• overline
• red-letter
• roman – assumed and not normally necessary
• other – indicate rendering using the other attribute, as
in: <hi rend="other" other="...">

[example of gothic typeface]

### Alignment and Indentation

When indicating alignment or indentation, use the globally available rend attribute, either on structural elements (<p>, <l>, <cell>, <item>, etc.) or on <hi>, as appropriate to the situation.

For indicating alignment, the rend value may be:

• center
• left – assumed and not normally necessary
• right

For indicating indentation, rend may be:

• indent
• indent2, indent3, indent4, indent5 – for cases where more than one level of indentation needs to be recorded (Use these values sparingly, and only when “indent” has already been used. Normally these values are only needed when encoding lines of verse.)
• hang – for hanging indentation

Default alignment: Some elements have a presumed or default alignment and do not normally require explicit alignment markup:

• table – center
• figure – center
• elements within <titlePage> – center
• trailer – center
• ornament – center
• dateline – right
• salute within <opener> – left
• salute within <closer> – right, with some indentation toward the left
• signed – right
• all other elements – left

These elements should contain alignment markup only when the layout of the element on the printed page differs from the defaults listed above.

### Foreign Phrases

Using <foreign>: Words or phrases that are both (a) typographically distinct (usually in italics), and (b) not in the main language of the text (almost always English), should be marked with the <foreign> element. Whenever possible, include the lang attribute, using one of the standard ISO 639-2 three-character language codes. Occasionally, the language
will not be obvious, in which case encode the phrase with <foreign> but without the lang attribute. Commonly used ISO 639-2 codes include:

 fre French ger German grc Greek, ancient (to 1453) gre Greek, modern (1453- ) heb Hebrew ita Italian lat Latin rus Russian spa Spanish

Each language identified by a lang attribute (on <foreign>, or on any other element) must be declared in a <language> element within <teiHeader><profileDesc><langUsage> in order for the XML document to validate.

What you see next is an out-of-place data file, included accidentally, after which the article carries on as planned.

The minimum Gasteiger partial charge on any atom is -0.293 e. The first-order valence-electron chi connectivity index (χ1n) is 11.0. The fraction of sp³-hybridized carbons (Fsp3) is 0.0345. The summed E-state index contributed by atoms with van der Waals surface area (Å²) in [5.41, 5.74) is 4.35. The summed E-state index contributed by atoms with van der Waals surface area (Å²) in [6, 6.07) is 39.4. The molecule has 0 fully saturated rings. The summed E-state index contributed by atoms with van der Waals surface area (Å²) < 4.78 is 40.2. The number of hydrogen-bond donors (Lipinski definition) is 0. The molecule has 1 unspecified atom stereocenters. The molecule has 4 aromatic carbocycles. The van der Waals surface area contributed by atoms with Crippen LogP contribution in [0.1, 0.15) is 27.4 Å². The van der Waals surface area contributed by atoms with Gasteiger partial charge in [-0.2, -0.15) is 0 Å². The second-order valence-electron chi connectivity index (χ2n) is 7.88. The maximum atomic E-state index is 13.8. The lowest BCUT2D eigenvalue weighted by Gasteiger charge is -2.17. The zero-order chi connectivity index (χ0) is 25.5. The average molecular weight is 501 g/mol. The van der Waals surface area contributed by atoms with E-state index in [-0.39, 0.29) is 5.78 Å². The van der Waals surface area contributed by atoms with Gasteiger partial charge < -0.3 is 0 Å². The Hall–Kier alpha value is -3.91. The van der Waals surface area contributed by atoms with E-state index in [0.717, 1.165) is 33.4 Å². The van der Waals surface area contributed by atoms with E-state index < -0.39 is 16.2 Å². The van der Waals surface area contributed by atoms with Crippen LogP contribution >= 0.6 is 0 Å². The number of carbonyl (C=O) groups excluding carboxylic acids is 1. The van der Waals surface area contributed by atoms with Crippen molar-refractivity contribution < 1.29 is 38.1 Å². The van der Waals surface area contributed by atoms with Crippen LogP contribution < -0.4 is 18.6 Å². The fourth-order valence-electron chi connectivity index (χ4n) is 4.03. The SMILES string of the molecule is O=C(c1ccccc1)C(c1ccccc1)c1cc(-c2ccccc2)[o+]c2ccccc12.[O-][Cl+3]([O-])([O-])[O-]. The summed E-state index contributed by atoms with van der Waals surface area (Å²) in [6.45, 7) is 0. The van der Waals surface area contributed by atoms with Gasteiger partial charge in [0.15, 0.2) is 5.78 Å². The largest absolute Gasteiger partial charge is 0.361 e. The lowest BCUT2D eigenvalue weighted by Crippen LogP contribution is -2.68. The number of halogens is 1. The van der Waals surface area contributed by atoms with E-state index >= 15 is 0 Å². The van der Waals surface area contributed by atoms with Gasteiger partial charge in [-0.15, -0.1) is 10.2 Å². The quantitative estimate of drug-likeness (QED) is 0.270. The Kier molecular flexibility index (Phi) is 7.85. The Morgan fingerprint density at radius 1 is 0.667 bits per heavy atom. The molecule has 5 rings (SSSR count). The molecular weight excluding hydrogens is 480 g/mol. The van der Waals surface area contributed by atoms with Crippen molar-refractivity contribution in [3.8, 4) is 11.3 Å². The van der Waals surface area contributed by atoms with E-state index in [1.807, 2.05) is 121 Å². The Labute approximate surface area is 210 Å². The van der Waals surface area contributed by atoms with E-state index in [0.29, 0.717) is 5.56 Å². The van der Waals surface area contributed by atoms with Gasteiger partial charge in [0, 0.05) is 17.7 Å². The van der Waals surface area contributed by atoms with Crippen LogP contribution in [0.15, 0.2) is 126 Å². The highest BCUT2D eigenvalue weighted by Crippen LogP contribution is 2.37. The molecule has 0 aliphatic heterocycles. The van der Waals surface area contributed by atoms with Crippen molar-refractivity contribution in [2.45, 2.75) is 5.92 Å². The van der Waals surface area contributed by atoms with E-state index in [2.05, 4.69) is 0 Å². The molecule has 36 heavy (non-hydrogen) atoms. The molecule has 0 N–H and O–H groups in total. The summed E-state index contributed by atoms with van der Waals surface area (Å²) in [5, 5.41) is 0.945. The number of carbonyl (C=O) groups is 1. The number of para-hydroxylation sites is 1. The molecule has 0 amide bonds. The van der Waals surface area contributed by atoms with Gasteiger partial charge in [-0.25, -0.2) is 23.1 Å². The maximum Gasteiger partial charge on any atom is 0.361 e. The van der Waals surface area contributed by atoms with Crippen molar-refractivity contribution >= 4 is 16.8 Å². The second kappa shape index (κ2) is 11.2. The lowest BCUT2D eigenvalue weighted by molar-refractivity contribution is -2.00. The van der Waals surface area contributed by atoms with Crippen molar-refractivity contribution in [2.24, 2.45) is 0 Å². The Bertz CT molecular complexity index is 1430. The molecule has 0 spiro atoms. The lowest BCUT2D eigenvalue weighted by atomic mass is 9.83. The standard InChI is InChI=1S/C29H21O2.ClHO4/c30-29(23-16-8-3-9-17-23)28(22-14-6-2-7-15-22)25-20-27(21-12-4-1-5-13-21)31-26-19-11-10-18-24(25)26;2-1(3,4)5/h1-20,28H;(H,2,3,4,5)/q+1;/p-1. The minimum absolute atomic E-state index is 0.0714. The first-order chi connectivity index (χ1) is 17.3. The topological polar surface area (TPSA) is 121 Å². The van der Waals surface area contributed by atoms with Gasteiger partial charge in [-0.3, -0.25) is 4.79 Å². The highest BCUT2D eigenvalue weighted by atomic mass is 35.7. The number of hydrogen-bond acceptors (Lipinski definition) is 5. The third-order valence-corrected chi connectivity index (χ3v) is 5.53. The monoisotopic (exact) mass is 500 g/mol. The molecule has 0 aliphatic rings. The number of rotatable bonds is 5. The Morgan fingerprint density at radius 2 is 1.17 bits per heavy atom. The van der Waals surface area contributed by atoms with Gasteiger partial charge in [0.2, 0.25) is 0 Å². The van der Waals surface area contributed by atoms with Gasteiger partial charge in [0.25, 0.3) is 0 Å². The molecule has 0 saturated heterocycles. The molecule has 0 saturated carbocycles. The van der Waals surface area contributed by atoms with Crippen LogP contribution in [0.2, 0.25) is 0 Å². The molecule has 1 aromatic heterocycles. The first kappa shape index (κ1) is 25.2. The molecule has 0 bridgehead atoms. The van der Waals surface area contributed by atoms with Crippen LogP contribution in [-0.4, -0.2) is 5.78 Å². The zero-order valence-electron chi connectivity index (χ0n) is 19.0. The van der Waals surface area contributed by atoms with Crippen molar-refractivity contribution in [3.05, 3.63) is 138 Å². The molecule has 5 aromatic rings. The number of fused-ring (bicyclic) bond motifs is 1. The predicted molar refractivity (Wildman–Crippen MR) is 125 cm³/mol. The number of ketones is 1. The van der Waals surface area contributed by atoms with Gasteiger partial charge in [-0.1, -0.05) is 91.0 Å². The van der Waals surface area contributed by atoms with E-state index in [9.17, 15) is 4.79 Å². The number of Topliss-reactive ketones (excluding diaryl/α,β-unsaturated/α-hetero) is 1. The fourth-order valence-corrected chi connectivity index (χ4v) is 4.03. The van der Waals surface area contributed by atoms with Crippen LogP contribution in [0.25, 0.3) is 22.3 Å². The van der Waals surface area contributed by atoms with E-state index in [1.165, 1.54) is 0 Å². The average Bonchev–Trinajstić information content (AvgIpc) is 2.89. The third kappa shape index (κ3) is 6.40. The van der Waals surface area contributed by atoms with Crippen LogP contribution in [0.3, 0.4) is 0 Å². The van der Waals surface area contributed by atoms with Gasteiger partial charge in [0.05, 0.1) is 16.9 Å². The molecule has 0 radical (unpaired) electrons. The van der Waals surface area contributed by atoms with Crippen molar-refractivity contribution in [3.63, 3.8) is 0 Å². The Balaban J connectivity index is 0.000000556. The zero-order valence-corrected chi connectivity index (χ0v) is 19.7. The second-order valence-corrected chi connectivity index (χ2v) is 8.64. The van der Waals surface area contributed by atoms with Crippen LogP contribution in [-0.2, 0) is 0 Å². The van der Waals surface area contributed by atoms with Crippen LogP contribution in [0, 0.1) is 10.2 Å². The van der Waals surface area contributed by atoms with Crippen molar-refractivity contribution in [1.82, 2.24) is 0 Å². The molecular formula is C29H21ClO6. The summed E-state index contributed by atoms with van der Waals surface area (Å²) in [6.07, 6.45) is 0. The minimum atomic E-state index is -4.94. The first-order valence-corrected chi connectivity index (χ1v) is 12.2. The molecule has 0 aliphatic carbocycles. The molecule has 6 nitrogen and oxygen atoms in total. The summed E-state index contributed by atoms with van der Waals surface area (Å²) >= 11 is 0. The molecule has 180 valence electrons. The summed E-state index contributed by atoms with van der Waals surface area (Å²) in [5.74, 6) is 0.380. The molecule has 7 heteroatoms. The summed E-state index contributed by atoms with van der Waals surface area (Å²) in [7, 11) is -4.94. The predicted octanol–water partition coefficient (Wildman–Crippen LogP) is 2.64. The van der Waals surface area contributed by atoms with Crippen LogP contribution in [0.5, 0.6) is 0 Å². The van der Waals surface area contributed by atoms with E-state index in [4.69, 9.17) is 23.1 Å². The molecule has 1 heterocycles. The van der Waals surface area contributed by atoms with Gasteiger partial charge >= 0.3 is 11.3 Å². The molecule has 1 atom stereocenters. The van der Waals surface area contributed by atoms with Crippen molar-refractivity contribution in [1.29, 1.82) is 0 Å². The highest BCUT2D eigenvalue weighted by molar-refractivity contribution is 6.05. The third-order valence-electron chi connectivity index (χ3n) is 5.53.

[example]

Retaining typographic distinction: Using the <foreign> element does not obviate the need to encode the change in typeface. Since foreign phrases are usually italicized, typical markup for a foreign phrase will be: <foreign lang=”…”><i>…</i></foreign>

Non-roman characters: For languages requiring non-roman characters, see Non-roman characters.

### Punctuation

Standard keyboard punctuation: Most common punctuation characters can and should be represented using their ASCII keyboard characters:

• exclamation point !
• dollar sign \$
• percent sign %
• asterisk *
• opening and closing parentheses ( )
• hyphen –
• opening and closing square brackets [ ]
• opening and closing braces { }
• colon :
• semicolon ;
• double quotation mark “
• single quotation mark and apostrophe ‘
• comma ,
• period .
• solidus (forward slash) /
• question mark ?

Non-ASCII punctuation: Non-ASCII punctuation marks must be represented using either standard character entities or numeric XML character references. For example:

• ampersand &amp; (as required by XML)
• em dash &mdash; or — (long dash)
• en dash &ndash; or – (medium-length dash, often used to indicate a range, e.g. 1783&ndash;1804)

An ellipse — a series of dots or asterisks indicating deliberately omitted text — should be indicated by a series of keyboard-character periods or asterisks. Simply use the same number of periods or asterisks used in the print source.

If the print source contains an exceptionally long space that needs to be preserved (for example, to indicate a word deliberately omitted by the author), use a series of em space (&emsp; or  ) characters.